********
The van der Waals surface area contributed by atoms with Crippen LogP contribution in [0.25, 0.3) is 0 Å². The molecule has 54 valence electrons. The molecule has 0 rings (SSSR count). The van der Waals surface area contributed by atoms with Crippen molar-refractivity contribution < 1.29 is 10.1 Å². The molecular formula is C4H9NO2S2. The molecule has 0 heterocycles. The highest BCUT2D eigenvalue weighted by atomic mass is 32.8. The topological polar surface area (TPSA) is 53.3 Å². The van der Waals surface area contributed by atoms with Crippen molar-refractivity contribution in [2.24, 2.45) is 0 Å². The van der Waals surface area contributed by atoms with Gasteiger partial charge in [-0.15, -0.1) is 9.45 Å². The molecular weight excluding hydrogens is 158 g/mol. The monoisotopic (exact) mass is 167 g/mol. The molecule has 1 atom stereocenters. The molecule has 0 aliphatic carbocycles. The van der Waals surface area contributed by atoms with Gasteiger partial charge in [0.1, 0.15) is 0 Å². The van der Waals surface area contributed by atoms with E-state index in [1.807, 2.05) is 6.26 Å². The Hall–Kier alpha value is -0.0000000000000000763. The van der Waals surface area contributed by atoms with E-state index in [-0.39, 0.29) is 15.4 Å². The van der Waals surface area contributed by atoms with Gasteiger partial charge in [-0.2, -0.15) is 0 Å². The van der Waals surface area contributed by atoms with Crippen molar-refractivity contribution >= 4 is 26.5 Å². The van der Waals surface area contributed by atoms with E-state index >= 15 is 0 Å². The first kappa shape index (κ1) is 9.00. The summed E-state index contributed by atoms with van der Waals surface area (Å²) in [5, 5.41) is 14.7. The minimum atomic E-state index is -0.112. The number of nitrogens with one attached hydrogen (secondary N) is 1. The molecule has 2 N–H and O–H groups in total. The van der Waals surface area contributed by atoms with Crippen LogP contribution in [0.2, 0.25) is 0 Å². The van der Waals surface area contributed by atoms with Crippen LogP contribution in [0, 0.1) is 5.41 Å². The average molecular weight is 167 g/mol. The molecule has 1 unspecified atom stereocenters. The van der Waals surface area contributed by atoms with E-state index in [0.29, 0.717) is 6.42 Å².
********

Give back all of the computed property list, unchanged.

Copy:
The van der Waals surface area contributed by atoms with Crippen LogP contribution in [0.25, 0.3) is 0 Å². The molecule has 54 valence electrons. The molecule has 0 rings (SSSR count). The van der Waals surface area contributed by atoms with Crippen molar-refractivity contribution < 1.29 is 10.1 Å². The molecular formula is C4H9NO2S2. The molecule has 0 heterocycles. The highest BCUT2D eigenvalue weighted by atomic mass is 32.8. The topological polar surface area (TPSA) is 53.3 Å². The van der Waals surface area contributed by atoms with Crippen molar-refractivity contribution in [2.24, 2.45) is 0 Å². The van der Waals surface area contributed by atoms with Gasteiger partial charge in [-0.15, -0.1) is 9.45 Å². The molecular weight excluding hydrogens is 158 g/mol. The monoisotopic (exact) mass is 167 g/mol. The molecule has 1 atom stereocenters. The molecule has 0 aliphatic carbocycles. The van der Waals surface area contributed by atoms with Gasteiger partial charge in [0.1, 0.15) is 0 Å². The van der Waals surface area contributed by atoms with E-state index in [1.807, 2.05) is 6.26 Å². The Hall–Kier alpha value is -0.0000000000000000763. The van der Waals surface area contributed by atoms with E-state index in [-0.39, 0.29) is 15.4 Å². The van der Waals surface area contributed by atoms with Gasteiger partial charge in [-0.2, -0.15) is 0 Å². The van der Waals surface area contributed by atoms with Crippen molar-refractivity contribution >= 4 is 26.5 Å². The van der Waals surface area contributed by atoms with E-state index >= 15 is 0 Å². The first kappa shape index (κ1) is 9.00. The summed E-state index contributed by atoms with van der Waals surface area (Å²) in [5, 5.41) is 14.7. The minimum atomic E-state index is -0.112. The number of nitrogens with one attached hydrogen (secondary N) is 1. The molecule has 2 N–H and O–H groups in total. The van der Waals surface area contributed by atoms with Crippen LogP contribution in [0.2, 0.25) is 0 Å². The van der Waals surface area contributed by atoms with Crippen LogP contribution in [0, 0.1) is 5.41 Å². The average molecular weight is 167 g/mol. The molecule has 1 unspecified atom stereocenters. The van der Waals surface area contributed by atoms with E-state index in [0.29, 0.717) is 6.42 Å².